Whatever the sporting outcome, the 2022 Women’s Football Euro is already guaranteed to be a great vintage in terms of stadium attendance. Driven by the first matches of England, the host nation, which were sold out even before the start of the tournament, the Euro broke records. For the opening England-Austria match on July 6, 68,871 spectators were present at Old Trafford (Manchester), unprecedented in the history of the competition.

Three days later, the attendance record for a Women’s Euro match not involving the host country had also been beaten: 21,342 people for the clash between the Netherlands, defending champions, and the Sweden, Olympic vice-champion, in Sheffield. A figure exceeded, on July 17, in the same setting of Bramall Lane, during the match Netherlands – Switzerland (22,596 spectators).

As significant as they are, these figures cannot hide a less enchanted reality. Many posters are struggling to fill half the capacity of the stadiums. While its low capacity (4,700 seats) had been criticized by the Icelanders, the Academy Stadium, home to Manchester City’s women’s team, was not full during Belgium-Iceland matches (nearly 3 800 spectators) and Iceland-Italy (4,000 spectators).

Great discretion in Rotherham

Moreover, the Euro seems to arouse little interest outside the stadiums: in the cities hosting the meetings, the places of festivities struggle to attract the public. On July 10, France-Italy Day, you could, for example, come across Steve and Julie, two volunteers from UEFA, the organizing body of the Euro, leaning against a low wall at the exit of Rotherham station: responsible for informing about the activities planned on the sidelines of the meeting in this city in the north-east of England, they said they were not very much in demand.

And if the New York Stadium in Rotherham was so named in reference to the nearby disused Guest and Chrimes factory, which manufactured the fire hydrants still present in the American megalopolis, a few hours before the kick-off of the match, we was a far cry from the excitement of the “Big Apple”. In the city centre, few elements perceptible to the naked eye suggested that a competition was organised, apart from a small panel with the mention of the four countries (France, Italy, Belgium, Iceland) concerned by the three matches played in the city.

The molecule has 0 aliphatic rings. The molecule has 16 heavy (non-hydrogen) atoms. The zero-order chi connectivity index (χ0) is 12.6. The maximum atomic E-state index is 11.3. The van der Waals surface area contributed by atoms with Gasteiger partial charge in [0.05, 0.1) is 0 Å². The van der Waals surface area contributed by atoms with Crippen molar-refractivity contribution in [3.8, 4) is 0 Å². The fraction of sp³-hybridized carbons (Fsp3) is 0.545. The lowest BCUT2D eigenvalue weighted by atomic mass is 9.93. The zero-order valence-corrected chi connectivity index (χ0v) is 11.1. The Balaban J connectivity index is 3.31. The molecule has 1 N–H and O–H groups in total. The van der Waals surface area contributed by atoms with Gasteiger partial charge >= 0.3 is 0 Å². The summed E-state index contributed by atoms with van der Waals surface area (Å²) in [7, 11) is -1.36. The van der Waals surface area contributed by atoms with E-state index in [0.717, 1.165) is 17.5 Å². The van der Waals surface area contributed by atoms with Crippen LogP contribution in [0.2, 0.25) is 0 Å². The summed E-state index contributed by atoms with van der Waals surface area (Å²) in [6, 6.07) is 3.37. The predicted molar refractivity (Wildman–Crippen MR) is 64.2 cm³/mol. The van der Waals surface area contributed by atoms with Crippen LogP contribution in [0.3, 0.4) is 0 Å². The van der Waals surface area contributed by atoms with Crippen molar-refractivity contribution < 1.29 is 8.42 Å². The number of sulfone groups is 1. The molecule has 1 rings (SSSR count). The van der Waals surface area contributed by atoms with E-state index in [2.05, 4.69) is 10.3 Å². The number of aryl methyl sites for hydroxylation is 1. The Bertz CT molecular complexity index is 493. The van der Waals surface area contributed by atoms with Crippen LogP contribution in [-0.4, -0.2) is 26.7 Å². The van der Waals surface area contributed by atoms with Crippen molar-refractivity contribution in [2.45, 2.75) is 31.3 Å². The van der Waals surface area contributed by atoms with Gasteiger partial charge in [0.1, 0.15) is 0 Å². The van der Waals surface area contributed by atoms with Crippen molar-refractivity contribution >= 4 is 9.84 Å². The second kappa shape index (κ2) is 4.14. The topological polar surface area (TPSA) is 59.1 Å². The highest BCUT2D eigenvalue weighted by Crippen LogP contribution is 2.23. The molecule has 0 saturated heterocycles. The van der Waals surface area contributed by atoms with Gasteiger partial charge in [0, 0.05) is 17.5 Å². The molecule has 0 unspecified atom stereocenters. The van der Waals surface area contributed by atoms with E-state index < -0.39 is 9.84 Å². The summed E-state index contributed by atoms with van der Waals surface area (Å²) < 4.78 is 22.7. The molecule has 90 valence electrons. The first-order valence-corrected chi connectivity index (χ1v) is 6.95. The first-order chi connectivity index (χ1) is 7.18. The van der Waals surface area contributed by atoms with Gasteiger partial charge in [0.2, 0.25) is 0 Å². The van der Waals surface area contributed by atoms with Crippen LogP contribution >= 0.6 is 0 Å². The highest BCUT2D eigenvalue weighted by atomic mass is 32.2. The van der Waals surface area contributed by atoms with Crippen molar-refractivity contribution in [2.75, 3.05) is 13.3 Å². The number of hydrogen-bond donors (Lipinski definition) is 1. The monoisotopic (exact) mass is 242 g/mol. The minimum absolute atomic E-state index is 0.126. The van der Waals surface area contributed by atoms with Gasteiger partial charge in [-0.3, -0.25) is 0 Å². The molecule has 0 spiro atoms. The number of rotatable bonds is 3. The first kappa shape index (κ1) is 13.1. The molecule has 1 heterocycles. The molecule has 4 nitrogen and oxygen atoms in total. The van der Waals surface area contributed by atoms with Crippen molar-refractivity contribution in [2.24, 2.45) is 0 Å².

The lack of interest is also palpable through the media coverage of the Euro. National dailies like the Times or the Telegraph give pride of place to politics and the aftermath of the departure of Prime Minister Boris Johnson or the heat wave alert that is raging in the country. However, a peak of 4.1 million viewers was recorded on the BBC during the England-Norway match (8-0).

Fan zones that are not very lively or… closed

But the sporting exploits of the English, undefeated before their quarter-final against Spain, Wednesday July 20, are not enough, for the moment, to cause real enthusiasm. Especially since little is done to create the conditions.

Crossed in the fan-zone of Rotherham, Leon, an employee of the English federation, holds the official stand dedicated to England. Surprisingly, it is impossible to buy jerseys there. “You have to go through the Internet, but the price [75 pounds, or nearly 90 euros] is a real obstacle,” he says.

In Brighton, a seaside town in the south of the country, while the England-Norway match on July 12 took place at 9 p.m., the fan zones were closed at… 6 p.m. “Hundreds of Norwegians without tickets had to look for bars to see the meeting, notes Nick, originally from the city. Not to mention the English who had come from afar and who were also unhappy. »

Crossed a few hours from France-Belgium, on July 14, at Minster Gardens in Rotherham, a grassy square where one of the fan-zones was installed, Imane, a Belgian supporter, expressed her regrets: “During the last Euro in the Netherlands Bas, in 2017, there were initiations to beach soccer, bouncy castles, there was much more atmosphere than today. The Dutch have always been one step ahead in the discipline. »

Fortunately they are present in England! Thanks to the supporters of the Oranje, who show unfailing support for their players, on and off the field, the Euro does not take place in a completely sanitized atmosphere.

Sunday July 17, in the fan zone of Devonshire Green, in Sheffield, the excitement was thus at the rendezvous. A real orange wave converged on the stadium a few hours before the match against Switzerland (4-1 victory).

“A dozen years ago, women’s football was a different sport. Since then, the level has evolved. It became fun to follow,” said Arjan, from Rotterdam. “Since the professionalization of our championship, our level has risen and the country has taken a liking to our players”, adds the one who attended more than 1,000 meetings of the Netherlands, men and women combined.

The presence of the Dutch in the quarter-finals, as well as that of the English, is good news. The England-Spain and Netherlands-France posters should ensure good crowds. And the atmosphere in the streets of Rotherham, on July 23, with the presence of the Oranje tide.